Prostitution has boomed in Spain since the practice was decriminalized in 1995; a 2011 U.N. report cited Spain as the third-biggest capital of prostitution in the world, behind Thailand and Puerto Rico, and it has made a name for itself as the brothel of Europe. Recent estimates put revenue from Spain’s domestic sex trade at $26.5 billion a year, with as many as 300,000 people working in the industry.
Prostitution is legal in many European countries, including Germany, Switzerland, Austria and Greece. Supporters of decriminalization say it brings huge benefits to the women working in the trade and makes life safer for them. But critics say countries that have legalized or decriminalized commercial sex often experience a surge in human trafficking, pimping and other related crimes.
In the 1980s, most sex workers in Spain were of Spanish origin. But by the early 2000s, the majority were migrants from poor European countries, Latin America and Africa, making them vulnerable to exploitation. The issue has become a thorny political topic, partly because it is tied to concerns about illegal migration.
Prostitution is largely unregulated in Spain, and there is no punishment for those who offer paid sexual services of their own will as long as it does not take place in public spaces. But pimping or acting as a proxy between a sex worker and a potential client is illegal. That has created a legal loophole where businesses are able to obtain a license to establish clubs that may function as brothels but can’t hire sex workers directly; the sex workers are made to “rent” the rooms they work in — a situation that means they don’t have the legal benefits and protections of other workers.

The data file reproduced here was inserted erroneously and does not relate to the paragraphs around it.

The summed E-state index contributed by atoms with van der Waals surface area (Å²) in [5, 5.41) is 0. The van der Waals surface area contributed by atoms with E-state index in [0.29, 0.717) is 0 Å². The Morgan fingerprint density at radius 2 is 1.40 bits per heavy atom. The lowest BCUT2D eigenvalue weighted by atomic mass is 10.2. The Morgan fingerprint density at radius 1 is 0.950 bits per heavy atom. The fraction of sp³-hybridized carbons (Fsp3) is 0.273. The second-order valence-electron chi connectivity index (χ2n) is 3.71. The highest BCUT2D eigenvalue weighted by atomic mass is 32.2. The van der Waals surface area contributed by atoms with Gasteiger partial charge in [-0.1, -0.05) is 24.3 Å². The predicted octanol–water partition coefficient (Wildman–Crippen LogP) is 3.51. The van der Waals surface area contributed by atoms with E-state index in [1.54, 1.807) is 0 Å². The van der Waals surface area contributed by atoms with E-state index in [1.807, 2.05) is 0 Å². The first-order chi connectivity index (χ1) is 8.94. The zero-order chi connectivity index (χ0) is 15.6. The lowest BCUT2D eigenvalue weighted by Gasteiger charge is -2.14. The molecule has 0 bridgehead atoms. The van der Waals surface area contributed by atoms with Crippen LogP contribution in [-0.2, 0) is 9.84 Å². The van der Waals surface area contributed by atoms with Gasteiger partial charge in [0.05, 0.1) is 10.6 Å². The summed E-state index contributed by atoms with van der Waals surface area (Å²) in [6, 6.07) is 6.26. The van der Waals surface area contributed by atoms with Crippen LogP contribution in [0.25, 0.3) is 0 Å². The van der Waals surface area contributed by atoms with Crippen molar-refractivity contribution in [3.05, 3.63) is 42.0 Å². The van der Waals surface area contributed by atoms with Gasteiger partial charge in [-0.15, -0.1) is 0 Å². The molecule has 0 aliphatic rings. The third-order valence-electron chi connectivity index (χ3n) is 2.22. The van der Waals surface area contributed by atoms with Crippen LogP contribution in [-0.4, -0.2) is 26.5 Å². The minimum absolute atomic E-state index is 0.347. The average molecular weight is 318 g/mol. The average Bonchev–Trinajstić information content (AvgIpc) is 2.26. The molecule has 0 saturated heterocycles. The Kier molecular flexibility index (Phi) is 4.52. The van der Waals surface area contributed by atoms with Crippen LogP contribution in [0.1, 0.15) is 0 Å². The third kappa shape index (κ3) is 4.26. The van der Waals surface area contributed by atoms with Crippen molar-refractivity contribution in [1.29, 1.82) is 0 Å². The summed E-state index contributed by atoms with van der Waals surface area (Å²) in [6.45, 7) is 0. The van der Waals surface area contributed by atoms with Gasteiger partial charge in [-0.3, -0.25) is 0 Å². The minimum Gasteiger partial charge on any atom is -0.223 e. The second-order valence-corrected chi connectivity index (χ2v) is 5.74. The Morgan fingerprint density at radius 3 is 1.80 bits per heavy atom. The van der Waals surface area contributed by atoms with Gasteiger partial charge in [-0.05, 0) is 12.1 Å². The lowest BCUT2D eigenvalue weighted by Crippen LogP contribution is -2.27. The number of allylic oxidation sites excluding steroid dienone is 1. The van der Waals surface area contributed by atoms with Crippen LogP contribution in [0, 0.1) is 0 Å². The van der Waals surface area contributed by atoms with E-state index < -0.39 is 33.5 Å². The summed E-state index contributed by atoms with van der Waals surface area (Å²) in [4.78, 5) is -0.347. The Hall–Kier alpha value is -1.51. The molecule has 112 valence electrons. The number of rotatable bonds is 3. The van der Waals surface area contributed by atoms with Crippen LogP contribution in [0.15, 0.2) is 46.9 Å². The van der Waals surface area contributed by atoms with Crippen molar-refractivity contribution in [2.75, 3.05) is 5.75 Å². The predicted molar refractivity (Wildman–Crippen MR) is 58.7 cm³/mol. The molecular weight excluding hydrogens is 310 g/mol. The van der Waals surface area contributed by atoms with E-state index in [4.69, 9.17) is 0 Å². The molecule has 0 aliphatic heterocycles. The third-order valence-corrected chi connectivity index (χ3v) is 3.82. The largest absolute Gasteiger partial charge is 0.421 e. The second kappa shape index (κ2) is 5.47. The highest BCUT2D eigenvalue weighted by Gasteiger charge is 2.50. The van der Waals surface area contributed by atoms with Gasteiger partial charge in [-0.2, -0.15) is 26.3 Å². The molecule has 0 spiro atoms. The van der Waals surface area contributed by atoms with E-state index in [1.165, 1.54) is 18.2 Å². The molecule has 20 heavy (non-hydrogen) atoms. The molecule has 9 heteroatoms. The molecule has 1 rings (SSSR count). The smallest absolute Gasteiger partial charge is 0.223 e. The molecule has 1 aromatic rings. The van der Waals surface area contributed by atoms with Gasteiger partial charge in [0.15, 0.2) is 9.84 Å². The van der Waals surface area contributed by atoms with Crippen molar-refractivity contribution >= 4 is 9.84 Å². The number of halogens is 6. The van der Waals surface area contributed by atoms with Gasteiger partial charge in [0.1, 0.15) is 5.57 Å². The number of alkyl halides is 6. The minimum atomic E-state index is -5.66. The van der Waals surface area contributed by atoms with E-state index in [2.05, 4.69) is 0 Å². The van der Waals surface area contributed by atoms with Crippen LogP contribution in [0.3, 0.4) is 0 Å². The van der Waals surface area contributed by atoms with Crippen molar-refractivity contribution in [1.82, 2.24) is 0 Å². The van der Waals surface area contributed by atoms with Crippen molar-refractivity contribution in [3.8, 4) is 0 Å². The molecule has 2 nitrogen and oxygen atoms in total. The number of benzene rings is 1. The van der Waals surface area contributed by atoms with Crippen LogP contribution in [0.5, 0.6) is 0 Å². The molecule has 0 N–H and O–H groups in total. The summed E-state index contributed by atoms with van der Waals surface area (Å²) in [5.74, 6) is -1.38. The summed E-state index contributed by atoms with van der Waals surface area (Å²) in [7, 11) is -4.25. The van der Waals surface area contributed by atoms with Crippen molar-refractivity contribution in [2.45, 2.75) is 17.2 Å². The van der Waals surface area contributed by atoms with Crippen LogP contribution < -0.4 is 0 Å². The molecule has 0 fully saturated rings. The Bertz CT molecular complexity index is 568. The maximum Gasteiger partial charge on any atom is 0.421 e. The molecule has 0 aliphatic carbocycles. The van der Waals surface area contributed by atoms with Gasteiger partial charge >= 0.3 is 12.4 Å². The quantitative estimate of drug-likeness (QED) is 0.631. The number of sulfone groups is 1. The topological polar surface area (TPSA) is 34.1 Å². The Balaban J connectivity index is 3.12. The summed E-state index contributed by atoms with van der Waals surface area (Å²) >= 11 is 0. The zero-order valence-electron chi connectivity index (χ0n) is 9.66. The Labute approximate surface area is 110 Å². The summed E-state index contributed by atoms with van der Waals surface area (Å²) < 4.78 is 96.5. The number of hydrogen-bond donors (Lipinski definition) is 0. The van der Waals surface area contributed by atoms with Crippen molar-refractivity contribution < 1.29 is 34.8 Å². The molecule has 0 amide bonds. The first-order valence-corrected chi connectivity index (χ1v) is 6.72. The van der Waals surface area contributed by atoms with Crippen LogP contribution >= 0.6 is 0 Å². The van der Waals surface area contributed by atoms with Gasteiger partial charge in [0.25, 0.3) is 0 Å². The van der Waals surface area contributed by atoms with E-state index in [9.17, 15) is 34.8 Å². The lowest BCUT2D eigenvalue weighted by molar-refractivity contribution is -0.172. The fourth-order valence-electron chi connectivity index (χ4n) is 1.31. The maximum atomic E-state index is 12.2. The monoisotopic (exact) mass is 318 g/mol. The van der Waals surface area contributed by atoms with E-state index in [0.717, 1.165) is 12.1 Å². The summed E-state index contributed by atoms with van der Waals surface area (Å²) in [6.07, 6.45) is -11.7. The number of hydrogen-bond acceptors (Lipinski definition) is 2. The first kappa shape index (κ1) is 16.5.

In 2020, nearly 100 academics, artists, writers, jurists and former prostitutes reportedly signed a manifesto calling for prostitution in Spain to be abolished. The document pointed out that an overwhelming percentage of sex workers were women living in poverty, with no proof they’d chosen prostitution over some other viable alternative.
The Spanish government didn’t provide any details of the plan to outlaw prostitution Sunday. Sánchez, a Socialist with a minority government, has won favor with working people, women and voters outside the major urban centers with policies prioritizing health care, education and equal pay.
Advocacy groups such as the Committee of Support for Sex Workers argue that prostitution should be recognized as a legitimate economic activity, rather than abolished, and its workers accorded the same rights as other workers.
“It is not socialist to take away the work of 300,000 mostly migrant women workers. Only rights can stop exploitation, not more raids, not more police,” a U.K.-based rights group wrote on Twitter in response to Sánchez’s announcement, adding: “Criminalizing clients and workplaces doesn’t abolish prostitution, it does make workers more unsafe and precarious though.”